University neglects to console victims of Calif. wildfires
More than two weeks after wildfires began to spread in San Diego County, Carnegie Mellon has yet to take action to look after the welfare of students and their families from the area. But it’s not just that the administration has failed to issue a formal statement acknowledging the fires and their potential to affect Carnegie Mellon students; the university has not taken any practical steps to check on students’ welfare or offer their concerns and condolences to students and their families.
It is likely that the California wildfires have affected a significant portion of our student body.
Last academic year, 298 Carnegie Mellon undergrads were from California, roughly 5.5 percent of the total undergraduate student body. The only states from which more students hail are Pennsylvania (1175), New York (636), and New Jersey (596).
The effects of the California wildfires have been compared to the devastation of Hurricane Katrina in 2005, which attracted considerably more attention from university administration. Official Communications issued two separate e-mails to the entire campus community in which the university declared that they “are also maintaining close contact with our 31 undergraduate and graduate students from Louisiana, Mississippi, and Alabama who may have been directly impacted by this tragic event and are offering our assistance to them and their families,” and enrolled 15 students from Tulane University at Carnegie Mellon for the semester.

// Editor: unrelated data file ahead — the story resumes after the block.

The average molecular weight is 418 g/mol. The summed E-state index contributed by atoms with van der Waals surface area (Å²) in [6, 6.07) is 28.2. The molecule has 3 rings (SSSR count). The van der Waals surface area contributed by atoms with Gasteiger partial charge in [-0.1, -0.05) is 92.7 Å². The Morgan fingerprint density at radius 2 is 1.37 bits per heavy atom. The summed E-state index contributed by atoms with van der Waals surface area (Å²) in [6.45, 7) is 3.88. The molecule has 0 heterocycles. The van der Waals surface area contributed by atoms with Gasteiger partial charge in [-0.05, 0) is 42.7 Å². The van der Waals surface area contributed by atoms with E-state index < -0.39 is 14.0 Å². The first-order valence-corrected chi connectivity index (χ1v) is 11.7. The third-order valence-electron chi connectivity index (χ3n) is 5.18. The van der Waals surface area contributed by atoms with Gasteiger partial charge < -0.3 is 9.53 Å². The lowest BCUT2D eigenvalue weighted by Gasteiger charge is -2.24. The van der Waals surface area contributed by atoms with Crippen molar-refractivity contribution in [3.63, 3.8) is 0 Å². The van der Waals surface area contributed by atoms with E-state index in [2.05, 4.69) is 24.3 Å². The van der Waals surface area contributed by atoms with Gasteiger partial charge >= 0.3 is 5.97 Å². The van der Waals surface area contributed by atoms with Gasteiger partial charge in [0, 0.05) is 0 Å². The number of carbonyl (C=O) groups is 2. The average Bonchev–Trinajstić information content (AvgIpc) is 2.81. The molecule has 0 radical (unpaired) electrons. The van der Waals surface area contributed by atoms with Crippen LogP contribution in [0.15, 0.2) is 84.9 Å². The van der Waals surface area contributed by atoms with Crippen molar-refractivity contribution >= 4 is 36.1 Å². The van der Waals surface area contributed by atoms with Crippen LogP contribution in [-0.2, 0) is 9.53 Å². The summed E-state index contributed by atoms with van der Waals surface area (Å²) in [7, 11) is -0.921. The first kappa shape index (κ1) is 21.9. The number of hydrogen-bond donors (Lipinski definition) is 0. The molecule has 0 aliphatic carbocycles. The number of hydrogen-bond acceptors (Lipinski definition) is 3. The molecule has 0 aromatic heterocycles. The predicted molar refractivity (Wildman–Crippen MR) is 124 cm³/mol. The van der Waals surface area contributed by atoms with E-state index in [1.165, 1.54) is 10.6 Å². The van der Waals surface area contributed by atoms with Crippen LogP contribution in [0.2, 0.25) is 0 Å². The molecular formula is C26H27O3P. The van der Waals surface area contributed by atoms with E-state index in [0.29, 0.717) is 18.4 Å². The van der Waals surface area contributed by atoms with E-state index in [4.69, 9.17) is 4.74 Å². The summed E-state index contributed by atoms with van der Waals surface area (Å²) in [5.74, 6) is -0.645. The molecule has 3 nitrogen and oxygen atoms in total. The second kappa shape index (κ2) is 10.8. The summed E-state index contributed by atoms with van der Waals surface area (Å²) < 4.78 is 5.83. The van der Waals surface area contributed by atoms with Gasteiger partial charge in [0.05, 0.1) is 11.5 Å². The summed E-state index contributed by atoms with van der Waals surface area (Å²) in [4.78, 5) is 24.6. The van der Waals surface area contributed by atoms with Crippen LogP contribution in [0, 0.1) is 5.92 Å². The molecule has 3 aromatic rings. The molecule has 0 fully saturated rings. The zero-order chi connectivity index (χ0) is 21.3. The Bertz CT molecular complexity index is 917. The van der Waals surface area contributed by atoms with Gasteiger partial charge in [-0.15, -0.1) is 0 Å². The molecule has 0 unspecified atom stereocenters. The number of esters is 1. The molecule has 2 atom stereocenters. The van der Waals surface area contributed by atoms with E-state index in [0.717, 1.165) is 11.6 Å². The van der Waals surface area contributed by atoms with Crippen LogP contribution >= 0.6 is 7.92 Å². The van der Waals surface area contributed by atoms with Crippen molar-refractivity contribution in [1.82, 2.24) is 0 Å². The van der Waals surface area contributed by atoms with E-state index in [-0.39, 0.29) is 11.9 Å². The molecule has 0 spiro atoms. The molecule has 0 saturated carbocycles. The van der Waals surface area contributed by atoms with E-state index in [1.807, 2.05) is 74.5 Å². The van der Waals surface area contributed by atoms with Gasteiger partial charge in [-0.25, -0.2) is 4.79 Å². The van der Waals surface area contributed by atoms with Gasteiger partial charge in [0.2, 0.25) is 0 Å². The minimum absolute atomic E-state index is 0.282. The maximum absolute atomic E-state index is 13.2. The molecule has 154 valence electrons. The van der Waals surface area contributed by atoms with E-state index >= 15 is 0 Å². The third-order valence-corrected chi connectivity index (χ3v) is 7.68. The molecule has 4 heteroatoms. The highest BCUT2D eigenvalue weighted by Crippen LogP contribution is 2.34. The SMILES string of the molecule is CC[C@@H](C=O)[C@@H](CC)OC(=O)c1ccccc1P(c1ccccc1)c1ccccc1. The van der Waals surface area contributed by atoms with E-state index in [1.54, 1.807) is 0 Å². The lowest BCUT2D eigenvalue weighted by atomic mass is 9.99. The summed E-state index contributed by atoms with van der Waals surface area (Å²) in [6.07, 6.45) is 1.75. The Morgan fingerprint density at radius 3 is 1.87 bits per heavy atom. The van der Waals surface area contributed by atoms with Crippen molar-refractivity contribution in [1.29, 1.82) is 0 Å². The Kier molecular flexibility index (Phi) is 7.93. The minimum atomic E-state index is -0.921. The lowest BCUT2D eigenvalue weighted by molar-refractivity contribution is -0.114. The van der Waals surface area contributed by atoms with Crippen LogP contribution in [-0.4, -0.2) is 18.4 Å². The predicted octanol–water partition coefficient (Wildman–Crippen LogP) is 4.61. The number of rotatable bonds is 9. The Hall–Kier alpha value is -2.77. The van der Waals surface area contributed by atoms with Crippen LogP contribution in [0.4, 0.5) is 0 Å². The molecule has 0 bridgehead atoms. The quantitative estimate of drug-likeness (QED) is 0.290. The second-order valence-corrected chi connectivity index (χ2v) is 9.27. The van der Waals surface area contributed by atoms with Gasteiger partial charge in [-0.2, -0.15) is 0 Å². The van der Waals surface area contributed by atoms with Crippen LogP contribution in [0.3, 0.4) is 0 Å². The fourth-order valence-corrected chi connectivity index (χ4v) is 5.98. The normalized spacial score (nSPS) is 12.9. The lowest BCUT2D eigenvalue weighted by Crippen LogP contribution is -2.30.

In contrast, many schools on the West Coast issued formal letters to the parents of all of its students from southern California to express the college’s concern for the safety of the families of the colleges’ students. The proximity of the issue may have meant that it was on the administration’s radar at these schools more than it was at Carnegie Mellon.
However, proximity should not be a factor here. This is a national tragedy, and one that the university has not adequately addressed. The university cannot merely rely on the voluntary kindness of housefellows, RAs, professors, and other staff and faculty members to reach out and offer emotional support to students. Carnegie Mellon needs to acknowledge the severity of the crisis to the whole campus community, make contact with all its students from the affected area, and offer its support to these students and their families.